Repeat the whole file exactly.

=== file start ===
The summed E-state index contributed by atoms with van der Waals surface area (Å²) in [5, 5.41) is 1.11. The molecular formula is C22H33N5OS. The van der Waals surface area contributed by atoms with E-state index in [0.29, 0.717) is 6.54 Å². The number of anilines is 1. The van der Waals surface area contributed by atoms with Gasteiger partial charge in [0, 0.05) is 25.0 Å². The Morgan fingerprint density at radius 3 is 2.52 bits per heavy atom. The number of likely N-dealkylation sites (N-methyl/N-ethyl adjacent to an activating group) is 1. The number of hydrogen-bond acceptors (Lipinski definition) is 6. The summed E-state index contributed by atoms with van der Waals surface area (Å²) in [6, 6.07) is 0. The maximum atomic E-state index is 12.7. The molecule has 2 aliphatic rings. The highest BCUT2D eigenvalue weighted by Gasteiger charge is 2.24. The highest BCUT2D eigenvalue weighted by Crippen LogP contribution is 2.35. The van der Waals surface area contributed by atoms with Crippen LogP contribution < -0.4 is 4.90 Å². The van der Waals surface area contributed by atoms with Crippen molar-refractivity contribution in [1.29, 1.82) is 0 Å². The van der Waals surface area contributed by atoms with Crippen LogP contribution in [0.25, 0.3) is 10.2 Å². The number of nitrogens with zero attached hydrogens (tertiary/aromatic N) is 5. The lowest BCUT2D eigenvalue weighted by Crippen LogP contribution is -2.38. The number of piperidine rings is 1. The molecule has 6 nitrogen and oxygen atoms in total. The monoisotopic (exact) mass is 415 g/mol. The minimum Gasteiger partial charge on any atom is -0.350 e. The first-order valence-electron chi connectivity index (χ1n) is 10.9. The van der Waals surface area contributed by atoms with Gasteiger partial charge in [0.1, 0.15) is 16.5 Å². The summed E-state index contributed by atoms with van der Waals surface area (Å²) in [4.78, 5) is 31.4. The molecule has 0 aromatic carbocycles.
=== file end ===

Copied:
The summed E-state index contributed by atoms with van der Waals surface area (Å²) in [5, 5.41) is 1.11. The molecular formula is C22H33N5OS. The van der Waals surface area contributed by atoms with E-state index in [0.29, 0.717) is 6.54 Å². The number of anilines is 1. The van der Waals surface area contributed by atoms with Gasteiger partial charge in [0, 0.05) is 25.0 Å². The Morgan fingerprint density at radius 3 is 2.52 bits per heavy atom. The number of likely N-dealkylation sites (N-methyl/N-ethyl adjacent to an activating group) is 1. The number of hydrogen-bond acceptors (Lipinski definition) is 6. The summed E-state index contributed by atoms with van der Waals surface area (Å²) in [6, 6.07) is 0. The maximum atomic E-state index is 12.7. The molecule has 2 aliphatic rings. The highest BCUT2D eigenvalue weighted by Gasteiger charge is 2.24. The highest BCUT2D eigenvalue weighted by Crippen LogP contribution is 2.35. The van der Waals surface area contributed by atoms with Crippen LogP contribution < -0.4 is 4.90 Å². The van der Waals surface area contributed by atoms with Crippen molar-refractivity contribution in [1.29, 1.82) is 0 Å². The van der Waals surface area contributed by atoms with Crippen LogP contribution in [0.25, 0.3) is 10.2 Å². The number of nitrogens with zero attached hydrogens (tertiary/aromatic N) is 5. The lowest BCUT2D eigenvalue weighted by Crippen LogP contribution is -2.38. The number of piperidine rings is 1. The molecule has 6 nitrogen and oxygen atoms in total. The monoisotopic (exact) mass is 415 g/mol. The minimum Gasteiger partial charge on any atom is -0.350 e. The first-order valence-electron chi connectivity index (χ1n) is 10.9. The van der Waals surface area contributed by atoms with Gasteiger partial charge in [0.1, 0.15) is 16.5 Å². The summed E-state index contributed by atoms with van der Waals surface area (Å²) in [4.78, 5) is 31.4. The molecule has 0 aromatic carbocycles.